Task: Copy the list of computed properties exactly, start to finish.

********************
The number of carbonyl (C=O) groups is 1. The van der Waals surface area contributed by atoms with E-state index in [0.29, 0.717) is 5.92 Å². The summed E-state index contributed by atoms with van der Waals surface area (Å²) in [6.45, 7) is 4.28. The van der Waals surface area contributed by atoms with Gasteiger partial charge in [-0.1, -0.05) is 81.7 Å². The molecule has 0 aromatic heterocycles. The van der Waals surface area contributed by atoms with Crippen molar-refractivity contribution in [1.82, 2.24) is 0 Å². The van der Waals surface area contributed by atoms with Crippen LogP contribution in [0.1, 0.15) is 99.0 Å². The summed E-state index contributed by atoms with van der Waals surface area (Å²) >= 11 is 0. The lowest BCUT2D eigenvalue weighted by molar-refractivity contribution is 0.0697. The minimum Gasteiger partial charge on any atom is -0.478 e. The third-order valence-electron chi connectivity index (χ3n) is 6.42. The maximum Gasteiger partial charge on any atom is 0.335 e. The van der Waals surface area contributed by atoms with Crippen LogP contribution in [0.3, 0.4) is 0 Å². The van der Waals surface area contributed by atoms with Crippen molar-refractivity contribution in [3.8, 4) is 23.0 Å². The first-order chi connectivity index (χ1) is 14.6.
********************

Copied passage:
The number of carbonyl (C=O) groups is 1. The van der Waals surface area contributed by atoms with E-state index in [0.29, 0.717) is 5.92 Å². The summed E-state index contributed by atoms with van der Waals surface area (Å²) in [6.45, 7) is 4.28. The van der Waals surface area contributed by atoms with Gasteiger partial charge in [-0.1, -0.05) is 81.7 Å². The molecule has 0 aromatic heterocycles. The van der Waals surface area contributed by atoms with Crippen molar-refractivity contribution in [1.82, 2.24) is 0 Å². The van der Waals surface area contributed by atoms with Crippen LogP contribution in [0.1, 0.15) is 99.0 Å². The summed E-state index contributed by atoms with van der Waals surface area (Å²) >= 11 is 0. The lowest BCUT2D eigenvalue weighted by molar-refractivity contribution is 0.0697. The minimum Gasteiger partial charge on any atom is -0.478 e. The third-order valence-electron chi connectivity index (χ3n) is 6.42. The maximum Gasteiger partial charge on any atom is 0.335 e. The van der Waals surface area contributed by atoms with Crippen LogP contribution in [0.3, 0.4) is 0 Å². The van der Waals surface area contributed by atoms with Crippen molar-refractivity contribution in [3.8, 4) is 23.0 Å². The first-order chi connectivity index (χ1) is 14.6.